Should We Close Sac’s Parks? Open Up K St. to Cars?

Should we close Sacramento’s parks or slash services to them? How about opening up K Street to cars?

Those are the two latest questions I’m asking for your input in my online forums, being run in cooperation with Peak Democracy.

These forums are designed to foster civil discussion about issues facing me and the Council. But instead of attending a city council meeting, you can share your perspectives from your home or office without heading down to City Hall. And unlike newspaper (and this site’s) comment sections, I’ll read every comment and keep you updated on the issue as it progresses.

This week I’m asking two questions, one on parks and another on K Street. I’d welcome your views.

Question one: Sacramento is facing a record budget deficit. As part of the city manager’s plan, the city’s parks will be severely effected. Under the plan, weekly mowing will be cut back to once every two to three weeks; park trash cans will be emptied once or twice a week instead of daily; and all park restrooms will be closed except for special events. Rescue Sacramento Parks is a grassroots organization that has formed to fight these cuts. Should the I vote to support the City Manager’s position on park cutbacks? If not, what other services do you suggest reducing that will result in similar budget savings? Share your views at: www.peakdemocracy.com/339

Question two: K Street Mall has been a pedestrian walkway and light rail route for many years. There are now calls to re-open it to traffic. What do you think? Should cars be allowed on the street in an effort to revitalize the area? Share your views at: http://www.capradio.org/news/specials/?opentownhall

Thank you for participating!

Conversation Express your views, debate, and be heard with those in your area closest to the issue. RSS Feed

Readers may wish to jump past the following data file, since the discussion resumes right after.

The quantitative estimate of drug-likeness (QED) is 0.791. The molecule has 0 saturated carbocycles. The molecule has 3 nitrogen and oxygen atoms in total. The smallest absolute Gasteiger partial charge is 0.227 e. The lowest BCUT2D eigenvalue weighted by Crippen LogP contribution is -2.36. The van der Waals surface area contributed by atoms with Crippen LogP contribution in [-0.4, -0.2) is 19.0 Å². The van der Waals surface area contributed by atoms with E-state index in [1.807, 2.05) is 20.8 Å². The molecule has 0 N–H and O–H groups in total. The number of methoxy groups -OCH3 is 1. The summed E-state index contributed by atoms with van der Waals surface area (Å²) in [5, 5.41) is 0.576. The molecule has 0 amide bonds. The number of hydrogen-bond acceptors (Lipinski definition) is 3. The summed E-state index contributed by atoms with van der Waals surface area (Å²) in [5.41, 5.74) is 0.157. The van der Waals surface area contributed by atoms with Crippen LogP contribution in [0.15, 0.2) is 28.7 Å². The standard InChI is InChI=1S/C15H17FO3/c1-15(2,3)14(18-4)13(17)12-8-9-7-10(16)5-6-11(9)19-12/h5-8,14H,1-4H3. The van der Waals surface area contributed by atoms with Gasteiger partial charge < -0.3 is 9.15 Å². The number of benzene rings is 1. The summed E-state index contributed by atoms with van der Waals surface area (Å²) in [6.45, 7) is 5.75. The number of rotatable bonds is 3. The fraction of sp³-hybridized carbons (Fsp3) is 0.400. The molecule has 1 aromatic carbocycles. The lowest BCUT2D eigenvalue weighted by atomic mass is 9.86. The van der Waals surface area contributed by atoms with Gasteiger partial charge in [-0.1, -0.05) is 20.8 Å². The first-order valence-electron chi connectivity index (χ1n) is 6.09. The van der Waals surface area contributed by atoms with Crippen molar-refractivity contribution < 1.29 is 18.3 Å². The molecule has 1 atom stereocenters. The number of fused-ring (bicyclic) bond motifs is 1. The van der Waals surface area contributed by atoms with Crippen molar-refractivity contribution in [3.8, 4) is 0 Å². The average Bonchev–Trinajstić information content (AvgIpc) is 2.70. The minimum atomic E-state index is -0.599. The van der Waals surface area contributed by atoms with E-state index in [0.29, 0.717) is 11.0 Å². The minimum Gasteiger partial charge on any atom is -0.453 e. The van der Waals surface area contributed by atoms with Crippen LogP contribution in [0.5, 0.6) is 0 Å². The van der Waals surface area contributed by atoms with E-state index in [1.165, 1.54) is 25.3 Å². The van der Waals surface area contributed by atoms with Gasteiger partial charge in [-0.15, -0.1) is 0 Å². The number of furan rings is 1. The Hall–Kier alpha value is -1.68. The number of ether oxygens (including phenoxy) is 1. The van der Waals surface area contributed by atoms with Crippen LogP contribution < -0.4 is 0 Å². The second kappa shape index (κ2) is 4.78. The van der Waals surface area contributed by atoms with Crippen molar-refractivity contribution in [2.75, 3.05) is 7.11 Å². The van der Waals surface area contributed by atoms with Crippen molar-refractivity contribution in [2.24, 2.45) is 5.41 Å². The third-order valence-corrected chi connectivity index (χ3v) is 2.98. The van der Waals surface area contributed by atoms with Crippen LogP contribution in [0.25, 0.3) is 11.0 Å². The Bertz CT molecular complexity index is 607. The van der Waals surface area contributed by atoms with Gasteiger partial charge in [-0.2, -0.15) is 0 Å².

May 29, 2009 | 5:16 PM

This Peak Democracy is a very interesting way of approaching getting input from citizens. I’ll be curious to see how it works out. Thanks for posting!

June 12, 2009 | 1:10 PM

I agree, Peak Democracy is an interesting concept, but possibly not very well executed in these cases.
I read this piece some time ago and commented on the forum via Capitol Public Radio’s site. After much searching, I found the forum again and was only slightly surprised to find that I was still only one of two comments.
The SacPress discussion has far out performed the Peak Democracy format. Some of the Mayor’s Forums through the SacBee have done better than the Cap Radio version, but SacPress is still the most vibrant and passionate group of responders.

May 30, 2009 | 10:00 AM

Re: Sacto Deficit
Short term — Because of union contract seniority provisions, the cheap people who do physical labor end up getting the chop. Instead, go with a one-day-a-week unpaid furlough for all city workers.
Long term — The government must be right-sized to fit the Sacramento economy and the city’s economic climate improved.
- Immediately sunset all budget line items, requiring a unanimous council vote to reauthorize.
- Privatize all government services except law enforcement.
- Attract more shoppers by increasing the free-parking vouchers issued by stores to 4 hours (enough time for shopping and lunch).